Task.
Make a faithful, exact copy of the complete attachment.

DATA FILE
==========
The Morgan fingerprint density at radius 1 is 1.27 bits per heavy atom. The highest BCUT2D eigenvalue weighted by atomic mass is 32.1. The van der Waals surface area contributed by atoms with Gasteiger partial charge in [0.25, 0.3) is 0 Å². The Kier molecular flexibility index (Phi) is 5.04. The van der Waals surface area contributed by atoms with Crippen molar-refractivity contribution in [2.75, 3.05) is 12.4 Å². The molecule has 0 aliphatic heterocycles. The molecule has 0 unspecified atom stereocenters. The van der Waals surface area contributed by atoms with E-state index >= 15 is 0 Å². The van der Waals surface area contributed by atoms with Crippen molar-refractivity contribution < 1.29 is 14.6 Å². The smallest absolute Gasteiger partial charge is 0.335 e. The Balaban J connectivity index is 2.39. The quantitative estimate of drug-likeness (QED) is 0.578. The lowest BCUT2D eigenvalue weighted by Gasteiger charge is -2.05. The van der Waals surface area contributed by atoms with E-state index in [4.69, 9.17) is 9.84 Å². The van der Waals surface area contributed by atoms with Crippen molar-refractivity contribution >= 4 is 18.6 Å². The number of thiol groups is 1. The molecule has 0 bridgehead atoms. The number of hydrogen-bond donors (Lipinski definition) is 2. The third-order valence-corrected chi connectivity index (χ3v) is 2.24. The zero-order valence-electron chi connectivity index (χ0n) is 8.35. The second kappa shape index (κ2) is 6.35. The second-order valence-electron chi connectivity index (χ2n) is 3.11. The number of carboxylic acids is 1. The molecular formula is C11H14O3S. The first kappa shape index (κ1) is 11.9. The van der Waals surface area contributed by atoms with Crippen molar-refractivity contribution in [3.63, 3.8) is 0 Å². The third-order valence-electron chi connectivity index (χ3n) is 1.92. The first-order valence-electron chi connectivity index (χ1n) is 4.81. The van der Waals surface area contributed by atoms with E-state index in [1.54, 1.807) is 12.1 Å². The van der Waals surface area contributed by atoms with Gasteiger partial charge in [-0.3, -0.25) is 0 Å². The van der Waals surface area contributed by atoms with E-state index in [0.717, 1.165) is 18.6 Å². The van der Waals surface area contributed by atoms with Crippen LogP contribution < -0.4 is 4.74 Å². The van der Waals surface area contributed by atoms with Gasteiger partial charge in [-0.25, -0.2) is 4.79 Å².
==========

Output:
The Morgan fingerprint density at radius 1 is 1.27 bits per heavy atom. The highest BCUT2D eigenvalue weighted by atomic mass is 32.1. The van der Waals surface area contributed by atoms with Gasteiger partial charge in [0.25, 0.3) is 0 Å². The Kier molecular flexibility index (Phi) is 5.04. The van der Waals surface area contributed by atoms with Crippen molar-refractivity contribution in [2.75, 3.05) is 12.4 Å². The molecule has 0 aliphatic heterocycles. The molecule has 0 unspecified atom stereocenters. The van der Waals surface area contributed by atoms with E-state index >= 15 is 0 Å². The van der Waals surface area contributed by atoms with Crippen molar-refractivity contribution < 1.29 is 14.6 Å². The smallest absolute Gasteiger partial charge is 0.335 e. The Balaban J connectivity index is 2.39. The quantitative estimate of drug-likeness (QED) is 0.578. The lowest BCUT2D eigenvalue weighted by Gasteiger charge is -2.05. The van der Waals surface area contributed by atoms with E-state index in [4.69, 9.17) is 9.84 Å². The van der Waals surface area contributed by atoms with Crippen molar-refractivity contribution >= 4 is 18.6 Å². The number of thiol groups is 1. The molecule has 0 bridgehead atoms. The number of hydrogen-bond donors (Lipinski definition) is 2. The third-order valence-corrected chi connectivity index (χ3v) is 2.24. The zero-order valence-electron chi connectivity index (χ0n) is 8.35. The second kappa shape index (κ2) is 6.35. The second-order valence-electron chi connectivity index (χ2n) is 3.11. The number of carboxylic acids is 1. The molecular formula is C11H14O3S. The first kappa shape index (κ1) is 11.9. The van der Waals surface area contributed by atoms with Crippen molar-refractivity contribution in [3.63, 3.8) is 0 Å². The third-order valence-electron chi connectivity index (χ3n) is 1.92. The first-order valence-electron chi connectivity index (χ1n) is 4.81. The van der Waals surface area contributed by atoms with E-state index in [1.54, 1.807) is 12.1 Å². The van der Waals surface area contributed by atoms with Gasteiger partial charge in [-0.3, -0.25) is 0 Å². The van der Waals surface area contributed by atoms with E-state index in [0.717, 1.165) is 18.6 Å². The van der Waals surface area contributed by atoms with Crippen LogP contribution < -0.4 is 4.74 Å². The van der Waals surface area contributed by atoms with Gasteiger partial charge in [-0.25, -0.2) is 4.79 Å².